(g) $125,000 for grain buyers whose gross annual purchases are more than $12,000,000
but not more than $24,000,000; and
(h) $150,000 for grain buyers whose gross annual purchases exceed $24,000,000.
A grain buyer who has filed a bond with the commissioner prior to July 1, 2004, is not
required to increase the amount of the bond to comply with this section until July 1, 2005. The
commissioner may postpone an increase in the amount of the bond until July 1, 2006, if a licensee
demonstrates that the increase will impose undue financial hardship on the licensee, and that
producers will not be harmed as a result of the postponement. The commissioner may impose
other restrictions on a licensee whose bond increase has been postponed. The amount of the bond
shall be based on the most recent financial statement of the grain buyer filed under subdivision 6.
A first-time applicant for a grain buyer's license shall file a $50,000 bond with the
commissioner. This bond shall remain in effect for the first year of the license. Thereafter, the
licensee shall comply with the applicable bonding requirements contained in clauses (a) to (h).
In lieu of the bond required by this subdivision the applicant may deposit with the
commissioner of finance cash, a certified check, a cashier's check, a postal, bank, or express
money order, assignable bonds or notes of the United States, or an assignment of a bank savings
account or investment certificate or an irrevocable bank letter of credit as defined in section
336.5-102, in the same amount as would be required for a bond.
    Subd. 5. Cash sales; manner of payment. For a cash sale of a shipment of grain which
is part of a multiple shipment sale, the grain buyer shall tender payment to the seller in cash or
by check not later than ten days after the sale of that shipment, except that when the entire sale
is completed, payment shall be tendered not later than the close of business on the next day, or
within 48 hours, whichever is later. For other cash sales the grain buyer, before the close of
business on the next business day after the sale, shall tender payment to the seller in cash or by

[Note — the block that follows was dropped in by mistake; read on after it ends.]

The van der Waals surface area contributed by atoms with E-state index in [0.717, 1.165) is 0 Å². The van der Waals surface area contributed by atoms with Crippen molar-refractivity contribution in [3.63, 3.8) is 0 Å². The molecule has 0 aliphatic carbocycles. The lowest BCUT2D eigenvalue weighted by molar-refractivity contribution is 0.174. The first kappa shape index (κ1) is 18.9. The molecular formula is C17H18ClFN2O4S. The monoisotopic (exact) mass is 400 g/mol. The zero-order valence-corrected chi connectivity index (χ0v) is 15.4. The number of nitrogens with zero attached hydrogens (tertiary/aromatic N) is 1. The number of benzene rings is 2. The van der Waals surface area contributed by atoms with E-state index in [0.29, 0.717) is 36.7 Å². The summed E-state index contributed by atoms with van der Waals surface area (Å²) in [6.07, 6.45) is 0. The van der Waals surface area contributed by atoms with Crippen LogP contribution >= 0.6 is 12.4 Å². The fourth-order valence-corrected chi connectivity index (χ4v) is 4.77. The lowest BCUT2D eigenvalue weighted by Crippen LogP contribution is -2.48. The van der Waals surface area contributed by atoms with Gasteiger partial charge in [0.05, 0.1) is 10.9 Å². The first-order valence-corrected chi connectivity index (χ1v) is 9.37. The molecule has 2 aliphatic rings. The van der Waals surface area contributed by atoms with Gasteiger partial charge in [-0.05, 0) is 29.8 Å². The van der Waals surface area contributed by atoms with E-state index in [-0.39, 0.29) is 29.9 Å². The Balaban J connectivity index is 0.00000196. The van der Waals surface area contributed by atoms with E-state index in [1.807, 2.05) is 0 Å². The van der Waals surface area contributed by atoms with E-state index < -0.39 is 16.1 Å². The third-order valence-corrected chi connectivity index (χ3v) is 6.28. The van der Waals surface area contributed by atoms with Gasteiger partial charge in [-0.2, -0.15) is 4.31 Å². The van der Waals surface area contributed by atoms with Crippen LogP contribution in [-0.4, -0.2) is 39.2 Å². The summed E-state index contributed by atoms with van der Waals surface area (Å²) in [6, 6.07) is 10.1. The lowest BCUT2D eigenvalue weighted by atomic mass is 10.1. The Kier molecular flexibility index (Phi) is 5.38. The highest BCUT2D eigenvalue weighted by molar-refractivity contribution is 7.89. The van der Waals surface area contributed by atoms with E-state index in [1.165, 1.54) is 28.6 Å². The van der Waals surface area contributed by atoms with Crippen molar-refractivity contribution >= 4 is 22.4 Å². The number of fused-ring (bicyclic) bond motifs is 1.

check, or shall wire or mail funds to the seller's account in the amount of at least 80 percent of
the value of the grain at the time of delivery. The grain buyer shall complete final settlement as
rapidly as possible through ordinary diligence.
    Subd. 5a. Grain purchases from unlicensed producers. No grain buyer may refuse to
purchase grain from a producer solely because the producer is not bonded or is not licensed by
the commissioner; provided, that any producer who buys grain from other producers shall be
licensed and bonded as required by this chapter.
    Subd. 6. Financial statements. For the purpose of fixing or changing the amount of a
required bond or for any other proper reason, the commissioner shall require an annual financial
statement from a licensee which has been prepared in accordance with generally accepted
accounting principles and which meets the following requirements:
(a) The financial statement shall include, but not be limited to the following: (1) a balance
sheet; (2) a statement of income (profit and loss); (3) a statement of retained earnings; (4) a
statement of changes in financial position; and (5) a statement of the dollar amount of grain
purchased in the previous fiscal year of the grain buyer.
(b) The financial statement shall be accompanied by a compilation report of the financial
statement that is prepared by a grain commission firm or a management firm approved by the
commissioner or by an independent public accountant, in accordance with standards established
by the American Institute of Certified Public Accountants. Grain buyers purchasing less than
150,000 bushels of grain per calendar year may submit a financial statement prepared by a public
accountant who is not an employee or a relative within the third degree of kindred according to
civil law.
(c) The financial statement shall be accompanied by a certification by the chief executive
officer or the chief executive officer's designee of the licensee, under penalty of perjury, that
the financial statement accurately reflects the financial condition of the licensee for the period
specified in the statement.
Only one financial statement must be filed for a chain of warehouses owned or operated
as a single business entity, unless otherwise required by the commissioner. Any grain buyer
having a net worth in excess of $500,000,000 need not file the financial statement required by this